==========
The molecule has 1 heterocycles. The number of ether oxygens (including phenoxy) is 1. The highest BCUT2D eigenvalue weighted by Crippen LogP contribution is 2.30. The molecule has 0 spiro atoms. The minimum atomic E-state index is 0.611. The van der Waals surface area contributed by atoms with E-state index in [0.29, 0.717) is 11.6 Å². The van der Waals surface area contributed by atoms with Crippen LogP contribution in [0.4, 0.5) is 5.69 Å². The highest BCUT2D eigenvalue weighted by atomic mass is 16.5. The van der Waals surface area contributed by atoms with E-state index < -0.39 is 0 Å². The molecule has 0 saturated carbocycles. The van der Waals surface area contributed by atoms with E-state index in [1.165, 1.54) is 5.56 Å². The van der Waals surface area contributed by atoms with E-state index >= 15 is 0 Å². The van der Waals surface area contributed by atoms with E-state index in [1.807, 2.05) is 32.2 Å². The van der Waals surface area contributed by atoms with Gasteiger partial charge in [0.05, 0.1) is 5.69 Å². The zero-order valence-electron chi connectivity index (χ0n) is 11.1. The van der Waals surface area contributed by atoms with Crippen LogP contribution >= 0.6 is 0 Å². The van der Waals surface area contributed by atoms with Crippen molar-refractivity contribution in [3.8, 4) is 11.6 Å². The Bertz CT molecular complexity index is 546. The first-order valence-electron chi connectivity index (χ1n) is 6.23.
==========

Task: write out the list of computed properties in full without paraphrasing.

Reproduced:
The molecule has 1 heterocycles. The number of ether oxygens (including phenoxy) is 1. The highest BCUT2D eigenvalue weighted by Crippen LogP contribution is 2.30. The molecule has 0 spiro atoms. The minimum atomic E-state index is 0.611. The van der Waals surface area contributed by atoms with E-state index in [0.29, 0.717) is 11.6 Å². The van der Waals surface area contributed by atoms with Crippen LogP contribution in [0.4, 0.5) is 5.69 Å². The highest BCUT2D eigenvalue weighted by atomic mass is 16.5. The van der Waals surface area contributed by atoms with E-state index < -0.39 is 0 Å². The molecule has 0 saturated carbocycles. The van der Waals surface area contributed by atoms with E-state index in [1.165, 1.54) is 5.56 Å². The van der Waals surface area contributed by atoms with E-state index >= 15 is 0 Å². The van der Waals surface area contributed by atoms with E-state index in [1.807, 2.05) is 32.2 Å². The van der Waals surface area contributed by atoms with Gasteiger partial charge in [0.05, 0.1) is 5.69 Å². The zero-order valence-electron chi connectivity index (χ0n) is 11.1. The van der Waals surface area contributed by atoms with Crippen LogP contribution >= 0.6 is 0 Å². The van der Waals surface area contributed by atoms with Crippen molar-refractivity contribution in [3.8, 4) is 11.6 Å². The Bertz CT molecular complexity index is 546. The first-order valence-electron chi connectivity index (χ1n) is 6.23.